He’s supported by Reeves’ dark vision, which imagines Gotham City as perhaps the most corrupt and dangerous city in America. Jeffrey Wright plays Batman’s ally, Commissioner Gordon. His relationship with Batman is the one area the film didn’t convince me. It’s hard to believe that this corrupt police force would allow a man dressed as a Bat to walk in their crime scenes and essentially give him a free hand to dispensing justice. I always preferred my Batman being more of an outlaw, with Gordon helping him off the books. Here, Batman is almost given deferential treatment by Gordon.

Indeed, Reeves’ screenplay (with Peter Craig) has a few too-convenient twists, which are hard to go into without going into spoiler territory, but you’ll know them when you see them. They serve a thematic thread rather than an entirely logical one, so I suppose they’re easy to forgive. The cast is terrific, with Paul Dano unsettling as one of the darkest villains we’ve seen since Heath Ledger played the Joker back in The Dark Knight. His Riddler isn’t a physical threat but rather an intellectual one. More terrifyingly to Batman, his crimes bring into question the Wayne family legacy, which has always been depicted as unimpeachably clean. Zoe Kravitz as Catwoman is likewise a grounded version of the character. She doesn’t have nine lives or meow, but she does have a cool fighting style that nicely compliments Batman’s own ultra-violent, bruiser way of dispatching enemies. Of everyone, John Turturro, as Carmine Falcone, makes an impression because he’s subtle. However, an unrecognizable Colin Farrell mercilessly steals every scene as The Penguin, making his planned spin-off exciting.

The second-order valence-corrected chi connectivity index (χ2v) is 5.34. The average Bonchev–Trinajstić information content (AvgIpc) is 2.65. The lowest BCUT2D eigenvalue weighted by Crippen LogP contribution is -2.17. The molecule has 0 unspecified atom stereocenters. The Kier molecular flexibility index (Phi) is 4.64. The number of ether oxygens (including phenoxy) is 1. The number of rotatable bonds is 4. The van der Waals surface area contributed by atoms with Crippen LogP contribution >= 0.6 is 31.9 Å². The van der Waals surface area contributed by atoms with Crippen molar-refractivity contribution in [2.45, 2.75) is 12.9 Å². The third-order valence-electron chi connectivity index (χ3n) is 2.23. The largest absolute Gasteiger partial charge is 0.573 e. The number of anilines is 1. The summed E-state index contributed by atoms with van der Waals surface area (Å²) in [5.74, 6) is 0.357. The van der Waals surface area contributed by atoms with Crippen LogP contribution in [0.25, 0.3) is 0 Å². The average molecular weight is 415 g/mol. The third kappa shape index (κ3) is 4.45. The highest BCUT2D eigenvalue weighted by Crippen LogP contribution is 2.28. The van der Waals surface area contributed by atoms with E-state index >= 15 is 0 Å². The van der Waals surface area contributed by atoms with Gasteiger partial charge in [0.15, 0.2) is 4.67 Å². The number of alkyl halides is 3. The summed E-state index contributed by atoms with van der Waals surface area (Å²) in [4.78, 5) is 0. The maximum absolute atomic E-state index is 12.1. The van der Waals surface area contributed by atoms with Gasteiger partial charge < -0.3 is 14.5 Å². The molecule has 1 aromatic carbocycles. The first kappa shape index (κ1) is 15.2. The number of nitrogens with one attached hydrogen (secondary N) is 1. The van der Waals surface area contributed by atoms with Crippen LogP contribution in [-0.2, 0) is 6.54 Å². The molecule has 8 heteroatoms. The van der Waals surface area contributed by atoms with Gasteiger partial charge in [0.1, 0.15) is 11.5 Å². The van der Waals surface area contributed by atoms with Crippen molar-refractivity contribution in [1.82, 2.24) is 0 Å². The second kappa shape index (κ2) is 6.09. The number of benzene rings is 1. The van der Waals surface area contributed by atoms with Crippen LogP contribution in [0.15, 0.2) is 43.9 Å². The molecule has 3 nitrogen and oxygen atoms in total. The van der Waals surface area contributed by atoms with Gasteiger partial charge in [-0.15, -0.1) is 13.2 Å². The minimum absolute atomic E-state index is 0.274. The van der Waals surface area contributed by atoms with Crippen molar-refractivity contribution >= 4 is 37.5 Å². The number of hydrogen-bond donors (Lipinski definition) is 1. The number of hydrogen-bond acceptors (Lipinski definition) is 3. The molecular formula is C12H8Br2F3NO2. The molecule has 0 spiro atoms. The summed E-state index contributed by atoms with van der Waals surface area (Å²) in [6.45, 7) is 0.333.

In terms of action, The Batman is light compared to the other movies, as it’s not meant to be that kind of movie. The fights are grounded, quick and brutal, with Grieg Fraser’s ultra-dark cinematography making this not only the darkest Batman movie to date thematically but visually as well. This is a mixed blessing, as while the movie will look good in a well-calibrated theater, a poorly maintained one will make the action indecipherable. The score by Michael Giacchino ranks among his best work. Like the directors who’s worked on Batman movies, the character almost always brings out composers’ best work, first with Danny Elfman, Elliot Goldenthal (great scores for bad movies), Hans Zimmer and Junkie XL.

While some are proclaiming The Batman to be the greatest Batman film ever, I won’t go that far. To me, The Dark Knight has that honor, and in fact, Batman Returns is probably the second greatest, in my opinion, although to be sure, this is an excellent start for a new Bat-franchise. It’s not the best Batman movie ever, but a sequel might be.

the batman review

The Batman



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About the Author

Chris Bumbray began his career with JoBlo as the resident film critic (and James Bond expert) way back in 2007, and he has stuck around ever since, being named editor-in-chief in 2021. A voting member of the CCA and a Rotten Tomatoes-approved critic, you can also catch Chris discussing pop culture regularly on CTV News Channel.